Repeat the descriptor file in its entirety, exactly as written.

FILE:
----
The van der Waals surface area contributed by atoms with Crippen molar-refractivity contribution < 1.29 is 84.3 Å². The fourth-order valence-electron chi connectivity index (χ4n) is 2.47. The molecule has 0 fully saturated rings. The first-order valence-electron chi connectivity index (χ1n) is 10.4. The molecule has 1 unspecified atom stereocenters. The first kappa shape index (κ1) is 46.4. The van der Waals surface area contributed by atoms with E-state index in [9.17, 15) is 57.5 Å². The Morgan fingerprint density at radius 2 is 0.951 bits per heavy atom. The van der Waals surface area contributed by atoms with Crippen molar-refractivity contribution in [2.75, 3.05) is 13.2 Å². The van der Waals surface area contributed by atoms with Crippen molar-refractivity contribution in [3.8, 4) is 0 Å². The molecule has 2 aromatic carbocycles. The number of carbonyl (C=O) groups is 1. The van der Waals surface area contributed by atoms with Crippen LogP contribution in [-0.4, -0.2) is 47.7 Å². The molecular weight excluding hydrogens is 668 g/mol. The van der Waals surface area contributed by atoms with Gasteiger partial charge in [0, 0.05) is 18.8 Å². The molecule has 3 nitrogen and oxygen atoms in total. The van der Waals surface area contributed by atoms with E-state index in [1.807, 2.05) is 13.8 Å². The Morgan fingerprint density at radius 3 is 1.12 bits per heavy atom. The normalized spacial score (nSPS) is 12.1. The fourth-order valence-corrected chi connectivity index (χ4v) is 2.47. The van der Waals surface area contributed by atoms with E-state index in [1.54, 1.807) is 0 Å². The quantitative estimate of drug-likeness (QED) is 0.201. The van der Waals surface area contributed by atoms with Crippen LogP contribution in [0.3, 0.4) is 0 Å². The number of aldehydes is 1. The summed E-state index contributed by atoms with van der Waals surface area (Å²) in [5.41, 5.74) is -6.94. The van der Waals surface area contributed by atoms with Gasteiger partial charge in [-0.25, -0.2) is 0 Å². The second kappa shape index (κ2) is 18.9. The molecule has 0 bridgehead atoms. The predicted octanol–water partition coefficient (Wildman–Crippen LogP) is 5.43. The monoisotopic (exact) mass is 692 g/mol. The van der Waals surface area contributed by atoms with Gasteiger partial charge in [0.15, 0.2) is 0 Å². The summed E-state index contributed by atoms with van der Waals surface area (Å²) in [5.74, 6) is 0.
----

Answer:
The van der Waals surface area contributed by atoms with Crippen molar-refractivity contribution < 1.29 is 84.3 Å². The fourth-order valence-electron chi connectivity index (χ4n) is 2.47. The molecule has 0 fully saturated rings. The first-order valence-electron chi connectivity index (χ1n) is 10.4. The molecule has 1 unspecified atom stereocenters. The first kappa shape index (κ1) is 46.4. The van der Waals surface area contributed by atoms with E-state index in [9.17, 15) is 57.5 Å². The Morgan fingerprint density at radius 2 is 0.951 bits per heavy atom. The van der Waals surface area contributed by atoms with Crippen molar-refractivity contribution in [2.75, 3.05) is 13.2 Å². The van der Waals surface area contributed by atoms with Crippen molar-refractivity contribution in [3.8, 4) is 0 Å². The molecule has 2 aromatic carbocycles. The number of carbonyl (C=O) groups is 1. The van der Waals surface area contributed by atoms with Crippen LogP contribution in [-0.4, -0.2) is 47.7 Å². The molecular weight excluding hydrogens is 668 g/mol. The van der Waals surface area contributed by atoms with Gasteiger partial charge in [0, 0.05) is 18.8 Å². The molecule has 3 nitrogen and oxygen atoms in total. The van der Waals surface area contributed by atoms with E-state index in [1.807, 2.05) is 13.8 Å². The Morgan fingerprint density at radius 3 is 1.12 bits per heavy atom. The normalized spacial score (nSPS) is 12.1. The fourth-order valence-corrected chi connectivity index (χ4v) is 2.47. The van der Waals surface area contributed by atoms with E-state index in [1.54, 1.807) is 0 Å². The quantitative estimate of drug-likeness (QED) is 0.201. The van der Waals surface area contributed by atoms with Crippen LogP contribution in [0.3, 0.4) is 0 Å². The number of aldehydes is 1. The summed E-state index contributed by atoms with van der Waals surface area (Å²) in [5.41, 5.74) is -6.94. The van der Waals surface area contributed by atoms with Gasteiger partial charge in [-0.25, -0.2) is 0 Å². The second kappa shape index (κ2) is 18.9. The molecule has 0 bridgehead atoms. The predicted octanol–water partition coefficient (Wildman–Crippen LogP) is 5.43. The monoisotopic (exact) mass is 692 g/mol. The van der Waals surface area contributed by atoms with Gasteiger partial charge in [0.15, 0.2) is 0 Å². The summed E-state index contributed by atoms with van der Waals surface area (Å²) in [5.74, 6) is 0.